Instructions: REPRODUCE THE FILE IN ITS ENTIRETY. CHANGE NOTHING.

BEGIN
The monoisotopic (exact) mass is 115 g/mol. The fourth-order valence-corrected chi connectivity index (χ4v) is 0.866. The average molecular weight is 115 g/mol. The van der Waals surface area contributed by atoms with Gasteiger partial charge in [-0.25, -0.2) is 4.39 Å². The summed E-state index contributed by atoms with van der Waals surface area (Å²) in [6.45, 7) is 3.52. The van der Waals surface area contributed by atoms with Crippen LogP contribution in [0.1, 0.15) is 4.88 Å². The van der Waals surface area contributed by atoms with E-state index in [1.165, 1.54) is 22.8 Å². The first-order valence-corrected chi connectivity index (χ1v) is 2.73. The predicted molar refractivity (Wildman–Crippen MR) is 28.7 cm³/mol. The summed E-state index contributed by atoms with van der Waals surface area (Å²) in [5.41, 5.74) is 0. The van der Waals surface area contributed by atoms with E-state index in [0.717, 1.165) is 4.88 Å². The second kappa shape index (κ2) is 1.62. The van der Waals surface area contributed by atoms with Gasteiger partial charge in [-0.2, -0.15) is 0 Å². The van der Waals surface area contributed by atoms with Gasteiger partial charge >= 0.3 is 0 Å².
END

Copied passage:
The monoisotopic (exact) mass is 115 g/mol. The fourth-order valence-corrected chi connectivity index (χ4v) is 0.866. The average molecular weight is 115 g/mol. The van der Waals surface area contributed by atoms with Gasteiger partial charge in [-0.25, -0.2) is 4.39 Å². The summed E-state index contributed by atoms with van der Waals surface area (Å²) in [6.45, 7) is 3.52. The van der Waals surface area contributed by atoms with Crippen LogP contribution in [0.1, 0.15) is 4.88 Å². The van der Waals surface area contributed by atoms with E-state index in [1.165, 1.54) is 22.8 Å². The first-order valence-corrected chi connectivity index (χ1v) is 2.73. The predicted molar refractivity (Wildman–Crippen MR) is 28.7 cm³/mol. The summed E-state index contributed by atoms with van der Waals surface area (Å²) in [5.41, 5.74) is 0. The van der Waals surface area contributed by atoms with E-state index in [0.717, 1.165) is 4.88 Å². The second kappa shape index (κ2) is 1.62. The van der Waals surface area contributed by atoms with Gasteiger partial charge in [-0.2, -0.15) is 0 Å². The van der Waals surface area contributed by atoms with Gasteiger partial charge >= 0.3 is 0 Å².